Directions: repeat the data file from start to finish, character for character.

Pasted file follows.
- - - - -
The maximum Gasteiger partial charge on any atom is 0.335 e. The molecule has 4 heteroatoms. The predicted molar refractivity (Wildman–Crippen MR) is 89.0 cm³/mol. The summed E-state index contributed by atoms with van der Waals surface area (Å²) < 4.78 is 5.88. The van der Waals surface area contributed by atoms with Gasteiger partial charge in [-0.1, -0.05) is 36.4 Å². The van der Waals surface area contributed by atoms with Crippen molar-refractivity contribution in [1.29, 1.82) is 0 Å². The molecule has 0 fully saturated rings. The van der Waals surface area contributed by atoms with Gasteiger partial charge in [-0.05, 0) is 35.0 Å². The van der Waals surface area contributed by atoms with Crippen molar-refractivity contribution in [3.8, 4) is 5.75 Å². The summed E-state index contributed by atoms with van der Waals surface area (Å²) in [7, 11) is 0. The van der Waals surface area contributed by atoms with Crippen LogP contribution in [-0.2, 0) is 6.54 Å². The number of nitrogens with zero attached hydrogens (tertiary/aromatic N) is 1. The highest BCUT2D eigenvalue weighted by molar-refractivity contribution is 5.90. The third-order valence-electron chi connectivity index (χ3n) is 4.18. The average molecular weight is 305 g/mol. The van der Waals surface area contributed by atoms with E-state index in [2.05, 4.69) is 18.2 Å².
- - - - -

The maximum Gasteiger partial charge on any atom is 0.335 e. The molecule has 4 heteroatoms. The predicted molar refractivity (Wildman–Crippen MR) is 89.0 cm³/mol. The summed E-state index contributed by atoms with van der Waals surface area (Å²) < 4.78 is 5.88. The van der Waals surface area contributed by atoms with Gasteiger partial charge in [-0.1, -0.05) is 36.4 Å². The van der Waals surface area contributed by atoms with Crippen molar-refractivity contribution in [1.29, 1.82) is 0 Å². The molecule has 0 fully saturated rings. The van der Waals surface area contributed by atoms with Gasteiger partial charge in [-0.05, 0) is 35.0 Å². The van der Waals surface area contributed by atoms with Crippen molar-refractivity contribution in [3.8, 4) is 5.75 Å². The summed E-state index contributed by atoms with van der Waals surface area (Å²) in [7, 11) is 0. The van der Waals surface area contributed by atoms with Crippen LogP contribution in [-0.2, 0) is 6.54 Å². The number of nitrogens with zero attached hydrogens (tertiary/aromatic N) is 1. The highest BCUT2D eigenvalue weighted by molar-refractivity contribution is 5.90. The third-order valence-electron chi connectivity index (χ3n) is 4.18. The average molecular weight is 305 g/mol. The van der Waals surface area contributed by atoms with E-state index in [2.05, 4.69) is 18.2 Å².